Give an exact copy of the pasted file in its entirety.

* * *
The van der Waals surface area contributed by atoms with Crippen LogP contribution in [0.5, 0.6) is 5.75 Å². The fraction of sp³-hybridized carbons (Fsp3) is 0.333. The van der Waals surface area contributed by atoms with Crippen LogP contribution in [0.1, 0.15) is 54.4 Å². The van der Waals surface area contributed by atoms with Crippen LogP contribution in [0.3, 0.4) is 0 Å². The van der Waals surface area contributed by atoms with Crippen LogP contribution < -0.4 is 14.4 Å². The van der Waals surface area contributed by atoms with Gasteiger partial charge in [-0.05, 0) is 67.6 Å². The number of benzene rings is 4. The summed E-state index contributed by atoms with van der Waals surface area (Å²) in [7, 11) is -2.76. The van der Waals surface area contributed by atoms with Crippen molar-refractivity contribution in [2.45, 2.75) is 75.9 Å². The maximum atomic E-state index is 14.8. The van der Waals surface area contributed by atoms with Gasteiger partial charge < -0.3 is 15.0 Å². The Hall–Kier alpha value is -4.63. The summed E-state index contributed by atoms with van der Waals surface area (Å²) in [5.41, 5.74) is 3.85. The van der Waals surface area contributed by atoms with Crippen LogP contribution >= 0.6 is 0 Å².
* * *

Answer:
The van der Waals surface area contributed by atoms with Crippen LogP contribution in [0.5, 0.6) is 5.75 Å². The fraction of sp³-hybridized carbons (Fsp3) is 0.333. The van der Waals surface area contributed by atoms with Crippen LogP contribution in [0.1, 0.15) is 54.4 Å². The van der Waals surface area contributed by atoms with Crippen LogP contribution in [0.3, 0.4) is 0 Å². The van der Waals surface area contributed by atoms with Crippen LogP contribution < -0.4 is 14.4 Å². The van der Waals surface area contributed by atoms with Gasteiger partial charge in [-0.05, 0) is 67.6 Å². The number of benzene rings is 4. The summed E-state index contributed by atoms with van der Waals surface area (Å²) in [7, 11) is -2.76. The van der Waals surface area contributed by atoms with Crippen molar-refractivity contribution in [2.45, 2.75) is 75.9 Å². The maximum atomic E-state index is 14.8. The van der Waals surface area contributed by atoms with Gasteiger partial charge < -0.3 is 15.0 Å². The Hall–Kier alpha value is -4.63. The summed E-state index contributed by atoms with van der Waals surface area (Å²) in [5.41, 5.74) is 3.85. The van der Waals surface area contributed by atoms with Crippen LogP contribution >= 0.6 is 0 Å².